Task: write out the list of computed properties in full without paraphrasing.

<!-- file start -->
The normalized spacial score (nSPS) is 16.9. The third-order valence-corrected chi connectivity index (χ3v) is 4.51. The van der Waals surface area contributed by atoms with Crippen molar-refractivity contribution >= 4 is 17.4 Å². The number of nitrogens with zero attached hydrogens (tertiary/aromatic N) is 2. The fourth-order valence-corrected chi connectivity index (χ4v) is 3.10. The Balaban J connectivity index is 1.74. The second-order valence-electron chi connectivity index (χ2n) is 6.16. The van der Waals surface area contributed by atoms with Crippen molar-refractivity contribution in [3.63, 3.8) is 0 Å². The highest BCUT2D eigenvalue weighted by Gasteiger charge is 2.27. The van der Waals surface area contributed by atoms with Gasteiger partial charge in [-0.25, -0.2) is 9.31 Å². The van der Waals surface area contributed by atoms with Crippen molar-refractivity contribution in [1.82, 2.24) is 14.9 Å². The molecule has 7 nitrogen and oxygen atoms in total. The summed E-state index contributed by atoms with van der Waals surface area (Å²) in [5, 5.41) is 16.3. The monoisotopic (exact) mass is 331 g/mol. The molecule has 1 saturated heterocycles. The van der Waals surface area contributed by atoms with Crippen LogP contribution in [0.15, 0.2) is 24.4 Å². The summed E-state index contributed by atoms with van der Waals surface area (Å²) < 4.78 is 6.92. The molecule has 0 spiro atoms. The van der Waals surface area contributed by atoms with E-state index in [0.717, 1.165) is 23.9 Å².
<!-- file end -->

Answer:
The normalized spacial score (nSPS) is 16.9. The third-order valence-corrected chi connectivity index (χ3v) is 4.51. The van der Waals surface area contributed by atoms with Crippen molar-refractivity contribution >= 4 is 17.4 Å². The number of nitrogens with zero attached hydrogens (tertiary/aromatic N) is 2. The fourth-order valence-corrected chi connectivity index (χ4v) is 3.10. The Balaban J connectivity index is 1.74. The second-order valence-electron chi connectivity index (χ2n) is 6.16. The van der Waals surface area contributed by atoms with Crippen molar-refractivity contribution in [3.63, 3.8) is 0 Å². The highest BCUT2D eigenvalue weighted by Gasteiger charge is 2.27. The van der Waals surface area contributed by atoms with Gasteiger partial charge in [-0.25, -0.2) is 9.31 Å². The van der Waals surface area contributed by atoms with Crippen molar-refractivity contribution in [1.82, 2.24) is 14.9 Å². The molecule has 7 nitrogen and oxygen atoms in total. The summed E-state index contributed by atoms with van der Waals surface area (Å²) in [5, 5.41) is 16.3. The monoisotopic (exact) mass is 331 g/mol. The molecule has 1 saturated heterocycles. The van der Waals surface area contributed by atoms with Crippen LogP contribution in [0.15, 0.2) is 24.4 Å². The summed E-state index contributed by atoms with van der Waals surface area (Å²) < 4.78 is 6.92. The molecule has 0 spiro atoms. The van der Waals surface area contributed by atoms with E-state index in [0.717, 1.165) is 23.9 Å².